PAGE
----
Personal tragedies, public crisis – report highlights early death in autism
Report highlights how adults on the autistic spectrum (including people with Asperger's Syndrome), are more likely than others to suffer early death
A new report from Autistica "Personal Tragedies, Public Crisis" published on 18th March 2016 highlights how adults on the autistic spectrum, which includes people diagnosed with Asperger's Syndrome, are more likely than others to suffer early death.
The report (available here) explains that autism is a lifelong developmental disability that affects how a person communicates with, and relates to, other people and affects how they make sense of the world around them. It exists on a spectrum affecting different people in different ways and with a range in the severity of effect.
Whilst some people diagnosed with autism also have a learning disability, this is by no means true of all.
The report states that a "high quality" Swedish study published in 2015 has shown that people on the autistic spectrum have an early mortality rate twice that of the general population dying more than 16 years earlier. Autistic adults with a learning disability were found to die more than 30 years before non-autistic people.
The report found that two leading causes of death were epilepsy and suicide.
Autistica state that:
- Autistic adults with a learning disability are 40 times more likely to die prematurely due to a neurological condition, with epilepsy the leading cause of death.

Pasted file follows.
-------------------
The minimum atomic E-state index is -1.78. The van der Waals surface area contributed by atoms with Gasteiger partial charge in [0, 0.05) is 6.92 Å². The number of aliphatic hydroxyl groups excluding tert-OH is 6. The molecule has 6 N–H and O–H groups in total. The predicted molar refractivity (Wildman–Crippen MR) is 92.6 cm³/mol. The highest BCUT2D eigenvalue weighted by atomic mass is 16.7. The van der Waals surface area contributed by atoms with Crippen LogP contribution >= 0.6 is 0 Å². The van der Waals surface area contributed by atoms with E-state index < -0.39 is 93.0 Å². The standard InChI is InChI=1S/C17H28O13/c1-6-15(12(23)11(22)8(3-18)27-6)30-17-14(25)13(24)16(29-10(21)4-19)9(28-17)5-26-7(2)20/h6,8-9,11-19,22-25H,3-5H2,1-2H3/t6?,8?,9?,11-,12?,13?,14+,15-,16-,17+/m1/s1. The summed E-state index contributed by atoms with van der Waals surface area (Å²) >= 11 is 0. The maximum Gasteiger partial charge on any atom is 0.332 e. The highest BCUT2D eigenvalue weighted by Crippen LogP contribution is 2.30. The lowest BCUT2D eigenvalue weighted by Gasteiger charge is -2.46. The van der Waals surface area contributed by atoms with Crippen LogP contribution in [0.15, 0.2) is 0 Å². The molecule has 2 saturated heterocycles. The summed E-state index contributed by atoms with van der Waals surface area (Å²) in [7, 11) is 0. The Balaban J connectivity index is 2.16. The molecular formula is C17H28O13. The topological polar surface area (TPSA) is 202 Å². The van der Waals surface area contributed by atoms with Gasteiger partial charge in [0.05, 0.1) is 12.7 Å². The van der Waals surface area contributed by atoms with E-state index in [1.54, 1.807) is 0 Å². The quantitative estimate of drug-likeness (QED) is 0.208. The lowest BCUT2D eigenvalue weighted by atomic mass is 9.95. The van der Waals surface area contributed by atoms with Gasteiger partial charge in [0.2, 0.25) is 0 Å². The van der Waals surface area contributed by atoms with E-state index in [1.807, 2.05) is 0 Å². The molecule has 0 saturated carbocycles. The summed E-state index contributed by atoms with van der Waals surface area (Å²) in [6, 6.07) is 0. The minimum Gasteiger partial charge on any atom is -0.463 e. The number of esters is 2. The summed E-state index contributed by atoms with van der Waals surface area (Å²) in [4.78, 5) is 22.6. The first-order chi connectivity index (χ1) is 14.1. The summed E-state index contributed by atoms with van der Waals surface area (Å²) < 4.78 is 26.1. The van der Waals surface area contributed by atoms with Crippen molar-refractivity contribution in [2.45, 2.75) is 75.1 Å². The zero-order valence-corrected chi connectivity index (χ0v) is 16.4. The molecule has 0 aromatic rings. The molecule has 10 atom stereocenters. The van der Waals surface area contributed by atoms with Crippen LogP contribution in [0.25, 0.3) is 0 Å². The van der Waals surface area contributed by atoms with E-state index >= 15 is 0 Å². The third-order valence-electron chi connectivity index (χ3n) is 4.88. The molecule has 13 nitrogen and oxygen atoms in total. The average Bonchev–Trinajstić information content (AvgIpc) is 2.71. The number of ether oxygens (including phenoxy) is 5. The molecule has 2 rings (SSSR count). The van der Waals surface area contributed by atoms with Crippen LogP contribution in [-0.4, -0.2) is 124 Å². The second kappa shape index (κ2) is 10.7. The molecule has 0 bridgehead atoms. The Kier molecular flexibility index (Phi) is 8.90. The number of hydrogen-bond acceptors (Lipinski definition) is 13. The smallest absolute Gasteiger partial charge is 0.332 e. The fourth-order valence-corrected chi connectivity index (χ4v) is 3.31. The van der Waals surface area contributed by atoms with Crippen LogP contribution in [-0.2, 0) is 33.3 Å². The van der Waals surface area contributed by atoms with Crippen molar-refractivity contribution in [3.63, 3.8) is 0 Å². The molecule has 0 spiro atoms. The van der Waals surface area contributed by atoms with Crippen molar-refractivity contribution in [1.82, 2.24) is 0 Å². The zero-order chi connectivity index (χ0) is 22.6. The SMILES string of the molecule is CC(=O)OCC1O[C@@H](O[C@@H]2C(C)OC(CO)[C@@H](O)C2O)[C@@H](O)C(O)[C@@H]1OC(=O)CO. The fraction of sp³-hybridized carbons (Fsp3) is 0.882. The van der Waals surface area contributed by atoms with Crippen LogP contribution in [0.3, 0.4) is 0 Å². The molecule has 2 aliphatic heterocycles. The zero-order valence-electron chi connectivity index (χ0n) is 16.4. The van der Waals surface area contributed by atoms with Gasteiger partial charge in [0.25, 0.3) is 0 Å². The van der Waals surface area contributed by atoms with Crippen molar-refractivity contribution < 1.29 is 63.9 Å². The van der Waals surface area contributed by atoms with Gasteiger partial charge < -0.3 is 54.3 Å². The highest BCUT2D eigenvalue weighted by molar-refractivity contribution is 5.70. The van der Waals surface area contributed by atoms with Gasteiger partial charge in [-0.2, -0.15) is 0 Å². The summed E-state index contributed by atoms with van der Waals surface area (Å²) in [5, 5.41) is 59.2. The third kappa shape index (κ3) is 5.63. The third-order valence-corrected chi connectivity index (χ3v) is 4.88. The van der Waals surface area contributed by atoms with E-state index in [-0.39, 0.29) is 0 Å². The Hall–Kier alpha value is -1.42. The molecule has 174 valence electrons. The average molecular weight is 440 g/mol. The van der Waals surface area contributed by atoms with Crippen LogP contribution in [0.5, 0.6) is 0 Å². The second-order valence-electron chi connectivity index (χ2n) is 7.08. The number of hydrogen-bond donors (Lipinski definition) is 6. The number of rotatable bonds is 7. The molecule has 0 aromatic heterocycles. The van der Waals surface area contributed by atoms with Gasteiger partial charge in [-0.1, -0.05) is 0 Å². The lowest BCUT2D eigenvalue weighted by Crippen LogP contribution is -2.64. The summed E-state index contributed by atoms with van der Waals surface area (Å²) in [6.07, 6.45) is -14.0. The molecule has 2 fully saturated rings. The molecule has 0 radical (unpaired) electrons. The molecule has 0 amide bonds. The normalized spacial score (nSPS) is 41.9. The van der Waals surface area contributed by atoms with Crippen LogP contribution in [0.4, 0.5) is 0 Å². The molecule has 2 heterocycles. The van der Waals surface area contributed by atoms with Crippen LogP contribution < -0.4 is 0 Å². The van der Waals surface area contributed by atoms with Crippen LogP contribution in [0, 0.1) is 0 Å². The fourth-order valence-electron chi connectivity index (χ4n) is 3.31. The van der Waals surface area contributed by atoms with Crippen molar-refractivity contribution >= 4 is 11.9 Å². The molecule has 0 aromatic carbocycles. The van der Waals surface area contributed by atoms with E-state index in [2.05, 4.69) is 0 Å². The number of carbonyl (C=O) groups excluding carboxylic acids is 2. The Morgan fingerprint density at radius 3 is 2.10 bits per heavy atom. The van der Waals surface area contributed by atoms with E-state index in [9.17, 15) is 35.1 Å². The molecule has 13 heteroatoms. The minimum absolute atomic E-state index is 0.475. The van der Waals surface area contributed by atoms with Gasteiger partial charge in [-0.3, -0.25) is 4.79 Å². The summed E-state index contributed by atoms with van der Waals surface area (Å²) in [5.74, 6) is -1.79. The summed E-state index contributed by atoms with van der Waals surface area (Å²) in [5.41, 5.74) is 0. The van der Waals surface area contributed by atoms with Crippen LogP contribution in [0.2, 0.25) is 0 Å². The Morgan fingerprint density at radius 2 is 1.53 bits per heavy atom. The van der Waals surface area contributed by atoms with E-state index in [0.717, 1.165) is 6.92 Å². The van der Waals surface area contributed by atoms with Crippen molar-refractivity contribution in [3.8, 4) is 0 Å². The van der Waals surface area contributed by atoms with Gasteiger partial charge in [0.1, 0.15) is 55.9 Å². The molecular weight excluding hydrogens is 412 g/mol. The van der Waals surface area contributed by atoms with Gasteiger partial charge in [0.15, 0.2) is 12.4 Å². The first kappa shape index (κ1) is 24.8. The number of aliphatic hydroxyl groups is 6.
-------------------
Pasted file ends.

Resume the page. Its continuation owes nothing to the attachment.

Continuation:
- Autistic adults without a learning disability are 9 times more likely to die from suicide
The report called for:
- Medical research funders to collaborate to rapidly increase our understanding of premature mortality in autism
- The government to establish a National Autism Mortality Review and commit to significantly improved data collection
- Service providers to develop clear and specific plans to prevent early death in autism
Austin Thornton, head of health and care at Wrigleys Solicitors said: "The Department of Health knows very well that health and care services for people diagnosed with autism are undeveloped and that all too often, their needs are not understood and their care plans are inappropriate. In a recent news item we reported a statement by the Public Accounts Committee to the effect that the NHS did not regard neurological conditions such as epilepsy as a priority (see the article here) and here we see that epilepsy is a leading cause of increased mortality in people on the autistic spectrum. It is clear that statutory services have been ignoring the needs of this group. The Department of Health has updated the autism strategy. But it needs to ensure that this is put into effect at a local level with good quality and appropriate services."
If you would like to discuss any aspect of this article further, please contact Austin Thornton on 0114 267 5588.
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The information in this article is necessarily of a general nature. Specific advice should be sought for specific situations. If you have any queries or need any legal advice please feel free to contact Wrigleys Solicitors.